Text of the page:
Tax relief has always been an incentive to save in pensions. In addition, there is another huge reason for higher earners to pay into pension schemes before the end of the tax year.
Taxpayers with an income of between £100,000 and £125,140 have their basic personal allowance £12,570 reduced by £1 for every £2 above the income limit. The personal allowance can be reduced to nil.
For example, based on the basic personal allowance of £12,570 for 2022/23, an adjusted net income of £125,140 or above would mean that no personal allowance is available and taxable (non-dividend) income in that £25,000 band is effectively being taxed at 60%.
By paying £20,112 net into a pension (£25,140 with tax relief) this means the gross income is reduced to £100,000 thereby getting your full £12,570 personal allowance back.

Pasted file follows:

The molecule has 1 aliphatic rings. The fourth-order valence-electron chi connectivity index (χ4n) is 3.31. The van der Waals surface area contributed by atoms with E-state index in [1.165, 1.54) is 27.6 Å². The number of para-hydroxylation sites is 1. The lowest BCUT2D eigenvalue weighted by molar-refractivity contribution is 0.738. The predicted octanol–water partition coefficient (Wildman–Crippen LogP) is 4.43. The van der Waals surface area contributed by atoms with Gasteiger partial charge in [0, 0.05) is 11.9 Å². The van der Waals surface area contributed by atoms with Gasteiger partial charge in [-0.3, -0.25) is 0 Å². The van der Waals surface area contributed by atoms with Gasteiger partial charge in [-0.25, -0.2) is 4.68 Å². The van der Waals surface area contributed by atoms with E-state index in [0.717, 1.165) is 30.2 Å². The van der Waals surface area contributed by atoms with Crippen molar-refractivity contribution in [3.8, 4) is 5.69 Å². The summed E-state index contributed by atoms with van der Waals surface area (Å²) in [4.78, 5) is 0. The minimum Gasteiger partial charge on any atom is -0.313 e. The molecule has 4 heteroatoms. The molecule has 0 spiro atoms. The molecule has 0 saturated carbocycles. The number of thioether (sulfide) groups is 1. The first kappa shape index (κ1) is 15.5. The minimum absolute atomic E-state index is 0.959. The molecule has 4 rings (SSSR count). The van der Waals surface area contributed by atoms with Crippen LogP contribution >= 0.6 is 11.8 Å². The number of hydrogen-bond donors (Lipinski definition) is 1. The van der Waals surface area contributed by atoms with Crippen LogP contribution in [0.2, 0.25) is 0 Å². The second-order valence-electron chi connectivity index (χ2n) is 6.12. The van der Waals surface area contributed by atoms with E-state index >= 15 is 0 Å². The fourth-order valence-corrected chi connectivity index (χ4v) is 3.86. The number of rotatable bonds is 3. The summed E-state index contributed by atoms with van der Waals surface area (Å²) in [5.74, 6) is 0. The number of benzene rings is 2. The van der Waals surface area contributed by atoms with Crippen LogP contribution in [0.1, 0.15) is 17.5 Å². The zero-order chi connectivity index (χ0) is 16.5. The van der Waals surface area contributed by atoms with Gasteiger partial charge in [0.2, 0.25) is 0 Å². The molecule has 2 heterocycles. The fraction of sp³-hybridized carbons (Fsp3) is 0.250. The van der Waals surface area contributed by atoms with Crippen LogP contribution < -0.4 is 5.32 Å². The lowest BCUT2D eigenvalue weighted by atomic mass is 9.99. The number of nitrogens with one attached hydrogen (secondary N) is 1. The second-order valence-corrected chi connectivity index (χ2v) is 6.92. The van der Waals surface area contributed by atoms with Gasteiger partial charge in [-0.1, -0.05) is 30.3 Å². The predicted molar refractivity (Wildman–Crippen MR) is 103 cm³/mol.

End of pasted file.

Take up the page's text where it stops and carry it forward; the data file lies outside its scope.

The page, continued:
Net Income Without this pension contribution
Net Income With £20,112 net (£25,140 gross) pension contribution
Summary After Pension Contribution: A £10,056 lower income into your household but you have an additional £25,140 in your pension fund. You are technically £15,084 wealthier than you would have been without the pension contribution. That’s the equivalent of a ‘whopping’ 60% tax relief (£15,084/£25,140)%.